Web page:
5. Drag and drop a Button Command and add a new behavior that will have "group1" target action and be invoked upon a mouse click.
  6. Listing 2: Submit Button "Behavior" Source Code

    <hx:behavior event="onclick"
                 behaviorAction="get"
                 targetAction="group1" />
    
  7. Run this JPS page on the server (make sure you are running under Websphere 6.1 or higher).


  8. Click here for a larger image.

    Figure 6: Running the Example on Websphere 6.1 Server

  9. When the page loads, enter a value into the input field and click the button. You will observe that the value that you had entered has appeared next to the button.

    Figure 7: AjaxRefreshRequest Example Output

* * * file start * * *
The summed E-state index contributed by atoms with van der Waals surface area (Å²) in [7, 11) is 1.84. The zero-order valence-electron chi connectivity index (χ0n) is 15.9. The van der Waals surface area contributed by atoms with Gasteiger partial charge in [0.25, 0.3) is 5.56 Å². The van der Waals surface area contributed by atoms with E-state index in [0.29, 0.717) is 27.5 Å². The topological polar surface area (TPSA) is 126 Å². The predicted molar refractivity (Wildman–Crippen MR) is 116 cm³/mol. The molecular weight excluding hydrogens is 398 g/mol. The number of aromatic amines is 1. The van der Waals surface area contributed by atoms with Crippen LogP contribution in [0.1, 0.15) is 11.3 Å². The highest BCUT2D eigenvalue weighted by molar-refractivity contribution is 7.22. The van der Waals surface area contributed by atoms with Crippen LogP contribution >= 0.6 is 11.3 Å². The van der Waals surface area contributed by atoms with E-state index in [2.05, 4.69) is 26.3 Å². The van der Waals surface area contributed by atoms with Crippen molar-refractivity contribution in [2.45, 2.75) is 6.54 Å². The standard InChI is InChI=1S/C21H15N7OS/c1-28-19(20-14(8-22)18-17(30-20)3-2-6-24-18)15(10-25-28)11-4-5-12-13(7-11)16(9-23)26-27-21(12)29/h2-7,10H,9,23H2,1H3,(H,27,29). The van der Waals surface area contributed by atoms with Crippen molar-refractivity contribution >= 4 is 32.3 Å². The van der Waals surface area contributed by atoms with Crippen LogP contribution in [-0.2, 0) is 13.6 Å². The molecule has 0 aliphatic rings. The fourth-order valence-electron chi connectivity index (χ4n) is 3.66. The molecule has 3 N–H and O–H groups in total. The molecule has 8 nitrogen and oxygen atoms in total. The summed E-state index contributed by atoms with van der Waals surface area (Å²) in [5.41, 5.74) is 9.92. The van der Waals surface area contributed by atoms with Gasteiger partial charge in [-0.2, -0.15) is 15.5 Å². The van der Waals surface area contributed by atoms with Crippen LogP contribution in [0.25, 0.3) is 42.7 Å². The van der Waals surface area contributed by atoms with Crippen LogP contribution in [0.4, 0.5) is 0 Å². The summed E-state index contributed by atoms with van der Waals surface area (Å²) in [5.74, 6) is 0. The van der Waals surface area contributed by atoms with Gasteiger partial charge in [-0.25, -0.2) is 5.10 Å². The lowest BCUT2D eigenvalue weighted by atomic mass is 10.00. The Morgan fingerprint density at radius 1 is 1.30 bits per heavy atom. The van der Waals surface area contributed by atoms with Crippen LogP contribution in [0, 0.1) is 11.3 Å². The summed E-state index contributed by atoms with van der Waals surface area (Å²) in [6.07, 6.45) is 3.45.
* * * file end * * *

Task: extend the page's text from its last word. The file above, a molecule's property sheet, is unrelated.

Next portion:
Listing 3 is the full source code of what you have just gone through. You can find full source code as an attachment at the end of this article.

  10. Listing 3: AjaxRefreshRequest Example—Full Source Code

    <f:view>
       <body>
       <hx:scriptCollector id="scriptCollector1">
          <h:form id="form1" styleClass="form">
             <h:inputText id="text1"
                          styleClass="inputText">
             </h:inputText>
             <hx:commandExButton type="submit"
                                 value="Submit"
                                 id="button1"
                                 styleClass="commandExButton">
                <hx:behavior event="onclick"
                             behaviorAction="get"
                             targetAction="group1">
                </hx:behavior>
             </hx:commandExButton>
             <h:panelGroup    id="group1" styleClass="panelGroup">
                <h:outputText id="text2"  styleClass="outputText"
                              value="#{param.text1}">
                </h:outputText>